Friday, 8 May 2015

Access All Areas: Adaptive Crochet

International Access Symbol (white wheelchair symbol on a blue background) created with crochet by Jodiebodie using a freeform technique to create the shapes and finished with a white crab stitch border.
International Access Symbol
crocheted by Jodie
As a regular visitor to Rachel Choi's extremely useful and informative Crochet Spot web site, I was very pleased to read an article about 'Adaptive Crochet for the Legally Blind'. 

I have a number of friends and associates who have vision impairments. I keep them in mind whenever I post by adding captions to photographs and providing alternative text so that the photo content can be described by a screen reader.  

I have only recently learned how to do the 'alt-text' so I am gradually going back over previous posts to add it. The aim is to eventually have 'alt-text' for every image on Lupey Loops. Once I am proficient at it, I will post a tutorial so that you can make your images 'screen-reader friendly' as well.

One of Rachel's Crochet Spot readers, Sister Margaret Mary made a video to demonstrate the methods that enable her to crochet despite being legally blind and kindly posted it to Crochet Spot so that everyone can benefit from her expertise.

Rachel recommends having a look at this video because anyone who crochets can use the methods shown.  How handy would it be to have these techniques at one's disposal for those times when there is limited light; e.g. during a night-time power failure or forgetting one's glasses.  

I am always saying that whenever we make adjustments to cater for the needs of people with disabilities, more often than not, the adjustments benefit other people in society too, not just those living with disability.  The crochet video by Sister Margaret Mary, who generously donated her time and energy to share, is a perfect example of this concept, and a perfect topic for my 'Access All Areas' series of blog entries.

If you have any coordination or mobility issues with your hands, you may be able to benefit from the ideas presented in this video because Sister Margaret Mary shows some alternative ways to make a slip knot and work stitches, including the use of the body to stabilise the hook.

If you struggle to maintain yarn tension by looping or feeding the source yarn over the back of your hand or around fingers, then this video might be for you too, as Sister Margaret Mary tensions the yarn within her hand instead.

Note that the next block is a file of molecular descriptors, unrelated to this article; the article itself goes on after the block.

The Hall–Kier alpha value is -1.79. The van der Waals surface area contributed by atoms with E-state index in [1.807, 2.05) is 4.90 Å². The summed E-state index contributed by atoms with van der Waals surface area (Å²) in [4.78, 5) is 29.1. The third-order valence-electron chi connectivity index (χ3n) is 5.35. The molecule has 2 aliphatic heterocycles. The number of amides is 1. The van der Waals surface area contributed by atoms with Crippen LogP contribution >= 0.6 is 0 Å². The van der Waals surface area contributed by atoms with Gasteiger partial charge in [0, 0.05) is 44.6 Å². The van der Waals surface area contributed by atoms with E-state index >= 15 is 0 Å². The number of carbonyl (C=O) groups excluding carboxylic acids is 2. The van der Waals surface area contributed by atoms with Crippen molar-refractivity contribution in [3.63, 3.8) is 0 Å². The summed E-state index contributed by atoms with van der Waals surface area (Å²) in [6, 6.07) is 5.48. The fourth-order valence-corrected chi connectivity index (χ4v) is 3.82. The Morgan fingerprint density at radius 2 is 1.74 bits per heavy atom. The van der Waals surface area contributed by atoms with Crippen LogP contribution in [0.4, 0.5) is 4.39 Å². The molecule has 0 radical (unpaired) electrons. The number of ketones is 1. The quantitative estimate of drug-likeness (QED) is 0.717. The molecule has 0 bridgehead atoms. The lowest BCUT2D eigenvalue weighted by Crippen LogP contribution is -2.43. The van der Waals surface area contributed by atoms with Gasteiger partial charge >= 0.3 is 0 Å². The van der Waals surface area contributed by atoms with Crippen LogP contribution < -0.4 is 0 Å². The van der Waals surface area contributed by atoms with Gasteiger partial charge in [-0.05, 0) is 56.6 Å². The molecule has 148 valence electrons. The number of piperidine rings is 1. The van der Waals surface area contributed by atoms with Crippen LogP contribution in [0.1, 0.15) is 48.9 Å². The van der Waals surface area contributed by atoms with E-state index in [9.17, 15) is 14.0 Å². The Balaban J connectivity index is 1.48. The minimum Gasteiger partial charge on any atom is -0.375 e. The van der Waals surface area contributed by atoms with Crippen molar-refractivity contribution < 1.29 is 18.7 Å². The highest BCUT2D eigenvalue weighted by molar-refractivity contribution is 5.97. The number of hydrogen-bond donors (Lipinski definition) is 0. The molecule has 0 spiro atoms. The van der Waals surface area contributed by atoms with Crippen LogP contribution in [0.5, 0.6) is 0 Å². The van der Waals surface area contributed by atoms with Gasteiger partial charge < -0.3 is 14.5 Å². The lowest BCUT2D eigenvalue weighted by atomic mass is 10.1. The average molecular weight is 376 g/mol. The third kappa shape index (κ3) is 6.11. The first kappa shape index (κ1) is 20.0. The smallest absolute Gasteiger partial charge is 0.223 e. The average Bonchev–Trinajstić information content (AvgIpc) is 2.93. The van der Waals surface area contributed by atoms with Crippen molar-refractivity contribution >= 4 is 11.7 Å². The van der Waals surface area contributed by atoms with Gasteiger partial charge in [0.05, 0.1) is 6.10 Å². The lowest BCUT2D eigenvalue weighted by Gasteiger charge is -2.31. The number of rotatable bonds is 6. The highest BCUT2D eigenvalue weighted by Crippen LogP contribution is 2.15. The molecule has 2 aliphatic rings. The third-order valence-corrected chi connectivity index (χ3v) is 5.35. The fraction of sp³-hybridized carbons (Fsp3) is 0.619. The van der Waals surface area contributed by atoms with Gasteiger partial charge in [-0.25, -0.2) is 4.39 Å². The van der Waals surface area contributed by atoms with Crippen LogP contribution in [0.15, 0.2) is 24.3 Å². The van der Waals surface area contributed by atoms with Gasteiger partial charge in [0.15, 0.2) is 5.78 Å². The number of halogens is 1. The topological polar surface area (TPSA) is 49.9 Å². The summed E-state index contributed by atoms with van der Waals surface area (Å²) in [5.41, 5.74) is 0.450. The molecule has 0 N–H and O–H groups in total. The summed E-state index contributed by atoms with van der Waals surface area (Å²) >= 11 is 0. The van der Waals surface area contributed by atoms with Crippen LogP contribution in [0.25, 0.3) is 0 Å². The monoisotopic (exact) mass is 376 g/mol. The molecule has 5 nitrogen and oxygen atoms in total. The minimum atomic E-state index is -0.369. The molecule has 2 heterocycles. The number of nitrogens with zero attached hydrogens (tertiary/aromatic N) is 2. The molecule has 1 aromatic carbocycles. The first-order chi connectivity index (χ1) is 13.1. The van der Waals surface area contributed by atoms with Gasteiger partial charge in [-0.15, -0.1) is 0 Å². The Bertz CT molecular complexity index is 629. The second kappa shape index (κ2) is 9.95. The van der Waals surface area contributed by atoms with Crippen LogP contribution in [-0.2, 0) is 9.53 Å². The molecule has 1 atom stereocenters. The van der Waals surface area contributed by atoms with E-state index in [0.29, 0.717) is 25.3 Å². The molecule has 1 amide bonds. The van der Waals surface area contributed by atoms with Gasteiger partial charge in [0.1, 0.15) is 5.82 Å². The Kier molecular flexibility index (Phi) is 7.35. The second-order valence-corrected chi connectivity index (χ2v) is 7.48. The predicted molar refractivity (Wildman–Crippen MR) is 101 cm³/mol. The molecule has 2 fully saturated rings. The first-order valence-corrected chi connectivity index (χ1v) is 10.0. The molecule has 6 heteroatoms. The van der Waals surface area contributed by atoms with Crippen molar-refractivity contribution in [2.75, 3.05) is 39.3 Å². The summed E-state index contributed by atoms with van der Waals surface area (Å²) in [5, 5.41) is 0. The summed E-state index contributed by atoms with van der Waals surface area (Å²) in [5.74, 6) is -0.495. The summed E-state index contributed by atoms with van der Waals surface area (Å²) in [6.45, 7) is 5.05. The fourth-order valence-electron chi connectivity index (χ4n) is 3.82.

Here is a link to her video on Crochet Spot:  Adaptive Crochet for the Legally Blind.

I am thrilled that Rachel Choi brought my attention to these adaptive techniques because it is useful to have a repertoire of methods, (you never know when you will need to use them) especially if you teach crochet to others or if you do a lot of crochet and need to change your hand positions regularly.

Many thanks to Rachel and Sister Margaret Mary for allowing me to share news of this video resource on Lupey Loops.


Choi, Rachel, "Adaptive Crochet for the Legally Blind", online article, 21 March 2015:

Crochet Spot, web site: 
Crochet Spot has practical information, interesting discussion and thoughtful articles on diverse subjects relating to crochet.

Lupey Loops, posts about 'access':

Sister Margaret Mary, "Adaptive Crochet Method Updated", video, Sister Margaret Mary SJW, Utube channel, Utube web site, 21 February 2014:


  1. These readable subtitles to the pics are such a good idea! I will keep it in mind, hopefully we can make our blog more acessable too one day!

    Take care
    Anne (Crochet Between Worlds)

    1. Alt-text is not a subtitle but a description of the image embedded in the picture file.
      This is separate to captions which are elements of text which can be added next to an image on the blog.
      I might use a caption to say "This is the view from my window" but then I will provide alt-text that will describe the view; e.g. "In the foreground is a small patio with a table and 4 chairs. Beyond the patio is a lawn with marigolds in the surrounding raised garden beds." etc.
      If you edit your blog on Blogger you can add alternative text when inserting images into the blog post. Once an image is inserted into the blog editor, click on the image and choose the 'properties' option. A box will pop up containing a "title text' field and an "ALT-text" field.
      I am yet to get feedback from friends who use screen readers about how Blogger's Alt-text works but I do believe it is a requirement for software developers to incorporate alt-text on their sites for equity of access, especially when an image is used to illustrate or embellish text. I just think it is a courtesy to include everyone when sharing information. If the content of an image is worth sharing, then it is worth making sure that everyone can access it.
      Good luck with improving access on your blog.

  2. Kathryn Vercillo posted an article on her blog Crochet Concupiscence about "15+ Inspiring Blind Crocheters and Visually Impaired People who Crochet" (20 May 2015):